In 2001 we were commissioned by the Austrian Ministry of Health to conduct a study on the subject: “Children’s Feet-Children’s Shoes”.
The questions were formulated as follows:
Do Austrian children’s shoes fit properly?
Do poorly-fitting shoes cause damage to children’s feet?
What was investigated?
- The fit of the outdoor shoes, house shoes and slippers of 858 children.
- The health of the children’ s feet.
- Parents were given a questionnaire about “Children’s feet – Children’s shoes”.
The sobering results
- 69% of the children were found to be wearing outdoor shoes that were too short in length, 88% had house shoes or slippers which were too small (one child was wearing shoes 5 sizes too small!).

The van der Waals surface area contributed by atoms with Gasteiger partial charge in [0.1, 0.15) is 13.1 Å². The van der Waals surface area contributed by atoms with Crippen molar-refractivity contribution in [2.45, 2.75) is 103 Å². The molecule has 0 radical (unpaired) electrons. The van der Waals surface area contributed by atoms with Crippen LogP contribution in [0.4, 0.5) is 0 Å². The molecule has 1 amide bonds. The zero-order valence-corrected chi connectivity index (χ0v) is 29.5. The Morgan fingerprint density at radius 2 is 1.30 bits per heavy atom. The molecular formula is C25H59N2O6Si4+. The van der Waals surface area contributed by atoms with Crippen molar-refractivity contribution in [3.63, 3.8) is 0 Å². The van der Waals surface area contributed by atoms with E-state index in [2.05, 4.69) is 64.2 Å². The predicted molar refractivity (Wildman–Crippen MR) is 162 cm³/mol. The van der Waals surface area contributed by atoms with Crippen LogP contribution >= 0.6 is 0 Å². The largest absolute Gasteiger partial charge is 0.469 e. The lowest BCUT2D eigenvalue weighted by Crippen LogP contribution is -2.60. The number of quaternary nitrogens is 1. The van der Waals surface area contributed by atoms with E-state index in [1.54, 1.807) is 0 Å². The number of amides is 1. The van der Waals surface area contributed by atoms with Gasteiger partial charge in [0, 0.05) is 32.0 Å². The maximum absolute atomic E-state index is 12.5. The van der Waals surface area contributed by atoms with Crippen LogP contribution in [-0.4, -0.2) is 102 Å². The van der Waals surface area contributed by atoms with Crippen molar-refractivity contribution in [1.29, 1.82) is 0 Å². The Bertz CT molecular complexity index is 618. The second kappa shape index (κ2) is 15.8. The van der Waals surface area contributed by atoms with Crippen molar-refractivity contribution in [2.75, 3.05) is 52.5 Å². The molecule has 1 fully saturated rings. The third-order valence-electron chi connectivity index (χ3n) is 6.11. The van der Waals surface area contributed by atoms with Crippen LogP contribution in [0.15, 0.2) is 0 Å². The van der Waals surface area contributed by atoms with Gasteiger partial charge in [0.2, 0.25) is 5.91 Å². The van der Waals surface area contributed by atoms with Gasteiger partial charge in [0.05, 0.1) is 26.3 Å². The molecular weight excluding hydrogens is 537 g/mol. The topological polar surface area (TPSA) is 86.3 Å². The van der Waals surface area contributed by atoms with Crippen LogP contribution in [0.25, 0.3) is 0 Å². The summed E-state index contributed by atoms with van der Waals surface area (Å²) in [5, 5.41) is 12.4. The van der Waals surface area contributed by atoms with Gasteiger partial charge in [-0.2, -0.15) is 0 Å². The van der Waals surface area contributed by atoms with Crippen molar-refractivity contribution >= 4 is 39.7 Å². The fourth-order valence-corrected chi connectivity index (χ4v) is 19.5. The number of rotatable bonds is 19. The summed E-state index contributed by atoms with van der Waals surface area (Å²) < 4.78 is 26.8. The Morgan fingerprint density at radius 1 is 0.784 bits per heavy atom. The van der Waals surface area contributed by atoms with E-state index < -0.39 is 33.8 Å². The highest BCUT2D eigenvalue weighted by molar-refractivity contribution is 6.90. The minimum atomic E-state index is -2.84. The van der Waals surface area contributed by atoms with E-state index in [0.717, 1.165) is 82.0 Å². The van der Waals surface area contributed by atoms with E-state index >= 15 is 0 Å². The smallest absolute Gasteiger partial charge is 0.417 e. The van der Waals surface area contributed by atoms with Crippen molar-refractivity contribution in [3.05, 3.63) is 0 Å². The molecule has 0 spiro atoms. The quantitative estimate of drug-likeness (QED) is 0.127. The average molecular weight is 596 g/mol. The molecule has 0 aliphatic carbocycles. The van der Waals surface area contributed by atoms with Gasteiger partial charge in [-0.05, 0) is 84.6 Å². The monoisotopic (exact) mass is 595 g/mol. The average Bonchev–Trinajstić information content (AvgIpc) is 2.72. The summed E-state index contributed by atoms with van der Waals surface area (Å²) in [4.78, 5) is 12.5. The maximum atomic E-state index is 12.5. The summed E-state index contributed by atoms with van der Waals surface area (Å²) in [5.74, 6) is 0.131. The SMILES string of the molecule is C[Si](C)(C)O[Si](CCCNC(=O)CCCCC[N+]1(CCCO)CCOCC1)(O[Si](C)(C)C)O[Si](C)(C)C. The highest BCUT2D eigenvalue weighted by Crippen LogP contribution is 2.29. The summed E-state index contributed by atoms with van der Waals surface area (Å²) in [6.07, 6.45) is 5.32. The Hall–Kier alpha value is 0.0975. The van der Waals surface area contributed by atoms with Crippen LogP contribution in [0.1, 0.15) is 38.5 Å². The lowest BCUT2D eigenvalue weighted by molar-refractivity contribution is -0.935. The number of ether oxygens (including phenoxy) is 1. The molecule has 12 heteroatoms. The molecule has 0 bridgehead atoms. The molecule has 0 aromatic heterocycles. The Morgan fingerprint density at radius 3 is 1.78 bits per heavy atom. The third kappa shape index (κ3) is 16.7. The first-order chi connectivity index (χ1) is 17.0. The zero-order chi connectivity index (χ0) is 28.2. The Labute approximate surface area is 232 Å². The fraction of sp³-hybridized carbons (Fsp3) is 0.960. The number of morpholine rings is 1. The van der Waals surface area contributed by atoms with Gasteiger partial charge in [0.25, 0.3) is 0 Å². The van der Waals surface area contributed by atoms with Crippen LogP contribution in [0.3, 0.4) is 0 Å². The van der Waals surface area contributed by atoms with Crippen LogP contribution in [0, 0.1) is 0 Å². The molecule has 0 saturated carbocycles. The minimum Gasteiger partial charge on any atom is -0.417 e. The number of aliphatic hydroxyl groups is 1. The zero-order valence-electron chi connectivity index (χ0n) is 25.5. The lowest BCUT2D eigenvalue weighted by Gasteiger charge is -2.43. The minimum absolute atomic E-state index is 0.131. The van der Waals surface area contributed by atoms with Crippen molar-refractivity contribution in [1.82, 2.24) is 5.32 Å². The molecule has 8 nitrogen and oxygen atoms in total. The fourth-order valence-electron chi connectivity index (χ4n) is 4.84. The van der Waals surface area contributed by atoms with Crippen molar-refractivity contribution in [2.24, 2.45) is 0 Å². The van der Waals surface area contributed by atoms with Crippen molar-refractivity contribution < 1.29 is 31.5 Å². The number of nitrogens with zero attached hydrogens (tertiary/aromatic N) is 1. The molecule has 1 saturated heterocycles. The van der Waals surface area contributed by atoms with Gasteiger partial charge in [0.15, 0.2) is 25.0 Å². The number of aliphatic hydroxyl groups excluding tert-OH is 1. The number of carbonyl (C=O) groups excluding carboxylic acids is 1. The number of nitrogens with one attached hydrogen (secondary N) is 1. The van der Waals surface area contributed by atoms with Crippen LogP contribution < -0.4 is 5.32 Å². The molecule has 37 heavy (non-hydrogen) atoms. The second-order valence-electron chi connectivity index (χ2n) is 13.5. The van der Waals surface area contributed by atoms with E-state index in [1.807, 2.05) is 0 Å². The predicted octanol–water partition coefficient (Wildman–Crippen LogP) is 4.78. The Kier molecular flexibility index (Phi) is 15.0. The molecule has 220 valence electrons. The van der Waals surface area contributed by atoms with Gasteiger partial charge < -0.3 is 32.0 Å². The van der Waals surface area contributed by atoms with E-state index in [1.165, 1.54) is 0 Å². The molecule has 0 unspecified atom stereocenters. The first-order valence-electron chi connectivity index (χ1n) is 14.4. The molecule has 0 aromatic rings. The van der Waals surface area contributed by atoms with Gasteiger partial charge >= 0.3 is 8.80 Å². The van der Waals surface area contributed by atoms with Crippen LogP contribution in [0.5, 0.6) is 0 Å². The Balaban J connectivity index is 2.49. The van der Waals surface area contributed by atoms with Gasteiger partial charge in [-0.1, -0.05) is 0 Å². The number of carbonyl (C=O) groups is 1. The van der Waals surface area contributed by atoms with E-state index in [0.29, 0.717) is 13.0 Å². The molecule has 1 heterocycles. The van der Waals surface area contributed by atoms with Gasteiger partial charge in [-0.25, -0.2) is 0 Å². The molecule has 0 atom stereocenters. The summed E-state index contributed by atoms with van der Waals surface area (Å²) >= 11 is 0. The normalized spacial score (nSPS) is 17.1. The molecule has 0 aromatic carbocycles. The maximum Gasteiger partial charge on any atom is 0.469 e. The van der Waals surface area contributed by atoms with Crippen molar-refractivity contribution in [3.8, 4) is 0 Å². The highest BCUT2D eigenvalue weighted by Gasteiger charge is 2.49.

- Only 3% of the children’s shoes had the correct inner length. For example: In shoes marked size 30, the inner length was just 29, 28, 27, sometimes even only size 26.
- For the first time it could be proven that poorly fitting shoes actually cause damage to children’s feet (download publication: biomed_artikel.pdf).
- In June of 2004, after a year of development, the “plus12“, the first precise measuring gauge for children’s feet and the inside length of children’s shoes, was put on the market. And the best part is: When measuring children’s feet, the plus12 automatically adds an extra 12 mm. Automatically ensuring the necessary length for a correct fit.
- In May 2005, we received an extension of our research grant (Austrian Ministry of Health and “Fonds Gesundes ?sterreich”, the fund for a healthy Austria). This time we are really breaking new scientific ground. For the first time we will concentrate on how best to inform children, parents and educators, so that we can reduce the number of children wearing shoes that are too small.